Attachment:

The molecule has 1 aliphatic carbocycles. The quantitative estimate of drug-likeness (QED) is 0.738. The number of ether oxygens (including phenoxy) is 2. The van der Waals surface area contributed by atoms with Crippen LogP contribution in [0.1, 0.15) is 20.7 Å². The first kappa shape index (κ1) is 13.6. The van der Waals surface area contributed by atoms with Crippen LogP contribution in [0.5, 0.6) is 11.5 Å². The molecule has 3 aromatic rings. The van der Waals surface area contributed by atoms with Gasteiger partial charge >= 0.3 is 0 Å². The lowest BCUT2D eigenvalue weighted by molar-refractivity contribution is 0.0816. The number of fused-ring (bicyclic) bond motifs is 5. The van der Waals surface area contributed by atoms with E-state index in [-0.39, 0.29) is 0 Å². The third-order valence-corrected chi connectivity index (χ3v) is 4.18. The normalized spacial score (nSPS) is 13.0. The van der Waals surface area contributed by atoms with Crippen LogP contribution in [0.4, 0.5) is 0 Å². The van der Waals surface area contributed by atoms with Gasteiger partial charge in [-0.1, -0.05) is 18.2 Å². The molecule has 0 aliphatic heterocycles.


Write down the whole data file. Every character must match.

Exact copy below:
The molecule has 1 aliphatic carbocycles. The quantitative estimate of drug-likeness (QED) is 0.738. The number of ether oxygens (including phenoxy) is 2. The van der Waals surface area contributed by atoms with Crippen LogP contribution in [0.1, 0.15) is 20.7 Å². The first kappa shape index (κ1) is 13.6. The van der Waals surface area contributed by atoms with Crippen LogP contribution in [0.5, 0.6) is 11.5 Å². The molecule has 3 aromatic rings. The van der Waals surface area contributed by atoms with Gasteiger partial charge >= 0.3 is 0 Å². The lowest BCUT2D eigenvalue weighted by molar-refractivity contribution is 0.0816. The number of fused-ring (bicyclic) bond motifs is 5. The van der Waals surface area contributed by atoms with E-state index in [-0.39, 0.29) is 0 Å². The third-order valence-corrected chi connectivity index (χ3v) is 4.18. The normalized spacial score (nSPS) is 13.0. The van der Waals surface area contributed by atoms with Crippen LogP contribution in [0.4, 0.5) is 0 Å². The van der Waals surface area contributed by atoms with Gasteiger partial charge in [-0.1, -0.05) is 18.2 Å². The molecule has 0 aliphatic heterocycles.